Do you have some kind of long-term vision?  Make it a reality.  Just Do It.  Get started.  Be an entrepreneur.  Or if you just yearn to breathe free, and maybe come up with some long-term visions, be a freelancer.

   I was reminded of that, not only because I am freelancing these days (got paid for project #1 last month, and am now in the midst of #2, wrapping up #3, waiting for an SOW on #4), but because of some Recommended Resources on that topic.  There are a gazillion web sites out there on being a freelancer or entrepreneur, but not so many podcasts, so I wanted to share some I found recently:

   A while back, a few freelance Ruby developers came up with Ruby Freelancers, at http://rubyfreelancers.com/.  Very little of it is Ruby-centric, and a lot of it is not even specific to software development.  (E.g., "have a contract in place", "ask for a deposit", "you probably need to charge more", "hire an accountant and a virtual assistant", etc.)  The web site is mainly just a place to put information about the podcast, available via iTunes.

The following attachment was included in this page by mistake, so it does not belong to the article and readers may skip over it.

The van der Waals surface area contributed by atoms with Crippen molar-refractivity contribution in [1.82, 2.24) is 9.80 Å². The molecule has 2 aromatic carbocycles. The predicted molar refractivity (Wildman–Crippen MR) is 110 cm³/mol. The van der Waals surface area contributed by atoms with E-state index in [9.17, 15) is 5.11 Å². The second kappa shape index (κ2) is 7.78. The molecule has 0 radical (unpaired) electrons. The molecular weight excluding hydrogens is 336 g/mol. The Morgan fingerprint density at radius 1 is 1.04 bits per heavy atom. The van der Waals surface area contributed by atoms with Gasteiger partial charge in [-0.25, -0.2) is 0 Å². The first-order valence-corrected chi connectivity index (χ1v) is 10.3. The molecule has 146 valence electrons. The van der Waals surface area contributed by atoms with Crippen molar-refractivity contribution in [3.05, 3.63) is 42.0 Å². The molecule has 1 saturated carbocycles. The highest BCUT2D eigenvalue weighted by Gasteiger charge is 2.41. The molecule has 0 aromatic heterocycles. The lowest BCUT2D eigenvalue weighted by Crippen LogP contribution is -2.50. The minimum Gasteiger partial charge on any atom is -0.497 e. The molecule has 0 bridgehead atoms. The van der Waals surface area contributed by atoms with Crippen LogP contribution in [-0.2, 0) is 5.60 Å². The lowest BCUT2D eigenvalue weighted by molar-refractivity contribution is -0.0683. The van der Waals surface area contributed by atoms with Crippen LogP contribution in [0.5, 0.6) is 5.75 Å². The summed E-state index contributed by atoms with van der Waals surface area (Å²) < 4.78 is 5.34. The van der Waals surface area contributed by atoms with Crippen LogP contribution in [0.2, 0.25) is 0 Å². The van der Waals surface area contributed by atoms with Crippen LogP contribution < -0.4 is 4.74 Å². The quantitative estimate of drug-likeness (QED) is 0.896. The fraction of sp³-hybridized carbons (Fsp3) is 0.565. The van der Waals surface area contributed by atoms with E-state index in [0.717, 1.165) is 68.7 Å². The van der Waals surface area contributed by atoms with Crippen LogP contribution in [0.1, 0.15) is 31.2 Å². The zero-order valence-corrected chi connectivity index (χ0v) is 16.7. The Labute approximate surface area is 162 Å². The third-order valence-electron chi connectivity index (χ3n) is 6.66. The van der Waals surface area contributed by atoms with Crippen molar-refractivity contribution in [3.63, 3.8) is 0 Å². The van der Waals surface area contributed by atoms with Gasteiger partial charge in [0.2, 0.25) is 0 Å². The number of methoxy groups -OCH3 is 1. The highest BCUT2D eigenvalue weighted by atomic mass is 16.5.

I also recently discovered the much older Life of the Freelancer, at http://lifeofthefreelancer.com/.  (Some of you may now be thinking, "Didn't that shut down last year?"  Well yeah, it did, on April 4, 2011... but as of February 20, 2012, it's back!)  I haven't poked around the web site much (I'm mainly catching up on the podcasts), but it seems to be mostly transcripts and supplements for the podcast.  The host happens to be also a Ruby developer, as is the occasional guest, but the guests are in a wide variety of freelancing positions.  Occasionally the talk is specific to their line of work, but as with Ruby Freelancers, there are almost always a few nuggets of more general wisdom that any kind of freelancer, or even other kinds of entrepreneurs, can benefit from.

   (Just a caveat, don't quit your day-job until your side-job is doing well enough that it could easily grow into something big enough to support you.  Yes I know I didn't do it that way myself, but believe me, being super-busy while the side-job ramps up, sure beats having no income for several months!)